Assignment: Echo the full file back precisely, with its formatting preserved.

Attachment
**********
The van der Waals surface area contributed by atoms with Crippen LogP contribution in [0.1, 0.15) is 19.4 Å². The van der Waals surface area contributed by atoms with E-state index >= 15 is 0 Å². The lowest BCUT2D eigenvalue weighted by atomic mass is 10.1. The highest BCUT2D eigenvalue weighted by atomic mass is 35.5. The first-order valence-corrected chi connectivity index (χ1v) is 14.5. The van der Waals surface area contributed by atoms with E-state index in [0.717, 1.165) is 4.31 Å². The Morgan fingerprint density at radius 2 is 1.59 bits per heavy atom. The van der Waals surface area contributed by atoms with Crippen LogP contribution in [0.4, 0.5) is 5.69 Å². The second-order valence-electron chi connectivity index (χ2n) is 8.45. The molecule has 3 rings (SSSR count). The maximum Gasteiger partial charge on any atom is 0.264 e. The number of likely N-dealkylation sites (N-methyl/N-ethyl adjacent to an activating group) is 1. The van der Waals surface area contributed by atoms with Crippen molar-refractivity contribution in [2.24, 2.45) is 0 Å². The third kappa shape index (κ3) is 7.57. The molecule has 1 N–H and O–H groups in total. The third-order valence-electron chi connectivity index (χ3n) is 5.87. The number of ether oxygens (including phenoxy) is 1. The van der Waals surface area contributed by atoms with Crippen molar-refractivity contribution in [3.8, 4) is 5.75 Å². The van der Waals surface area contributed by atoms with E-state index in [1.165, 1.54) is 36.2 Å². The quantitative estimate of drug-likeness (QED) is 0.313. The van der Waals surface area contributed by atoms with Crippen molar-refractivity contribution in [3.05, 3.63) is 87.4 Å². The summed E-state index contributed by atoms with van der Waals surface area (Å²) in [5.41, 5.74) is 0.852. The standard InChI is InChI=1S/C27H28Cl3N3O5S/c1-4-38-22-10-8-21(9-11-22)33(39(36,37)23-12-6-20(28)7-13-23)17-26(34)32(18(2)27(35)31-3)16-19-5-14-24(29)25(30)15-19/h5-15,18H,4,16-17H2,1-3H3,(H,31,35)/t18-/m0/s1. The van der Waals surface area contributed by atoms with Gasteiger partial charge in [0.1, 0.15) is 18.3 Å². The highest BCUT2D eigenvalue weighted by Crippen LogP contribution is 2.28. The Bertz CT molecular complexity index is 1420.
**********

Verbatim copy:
The van der Waals surface area contributed by atoms with Crippen LogP contribution in [0.1, 0.15) is 19.4 Å². The van der Waals surface area contributed by atoms with E-state index >= 15 is 0 Å². The lowest BCUT2D eigenvalue weighted by atomic mass is 10.1. The highest BCUT2D eigenvalue weighted by atomic mass is 35.5. The first-order valence-corrected chi connectivity index (χ1v) is 14.5. The van der Waals surface area contributed by atoms with E-state index in [0.717, 1.165) is 4.31 Å². The Morgan fingerprint density at radius 2 is 1.59 bits per heavy atom. The van der Waals surface area contributed by atoms with Crippen LogP contribution in [0.4, 0.5) is 5.69 Å². The second-order valence-electron chi connectivity index (χ2n) is 8.45. The molecule has 3 rings (SSSR count). The maximum Gasteiger partial charge on any atom is 0.264 e. The number of likely N-dealkylation sites (N-methyl/N-ethyl adjacent to an activating group) is 1. The van der Waals surface area contributed by atoms with Crippen molar-refractivity contribution in [2.24, 2.45) is 0 Å². The third kappa shape index (κ3) is 7.57. The molecule has 1 N–H and O–H groups in total. The third-order valence-electron chi connectivity index (χ3n) is 5.87. The number of ether oxygens (including phenoxy) is 1. The van der Waals surface area contributed by atoms with Crippen molar-refractivity contribution in [3.8, 4) is 5.75 Å². The van der Waals surface area contributed by atoms with E-state index in [1.165, 1.54) is 36.2 Å². The quantitative estimate of drug-likeness (QED) is 0.313. The van der Waals surface area contributed by atoms with Crippen molar-refractivity contribution in [3.05, 3.63) is 87.4 Å². The summed E-state index contributed by atoms with van der Waals surface area (Å²) in [5.41, 5.74) is 0.852. The standard InChI is InChI=1S/C27H28Cl3N3O5S/c1-4-38-22-10-8-21(9-11-22)33(39(36,37)23-12-6-20(28)7-13-23)17-26(34)32(18(2)27(35)31-3)16-19-5-14-24(29)25(30)15-19/h5-15,18H,4,16-17H2,1-3H3,(H,31,35)/t18-/m0/s1. The van der Waals surface area contributed by atoms with Gasteiger partial charge in [0.1, 0.15) is 18.3 Å². The highest BCUT2D eigenvalue weighted by Crippen LogP contribution is 2.28. The Bertz CT molecular complexity index is 1420.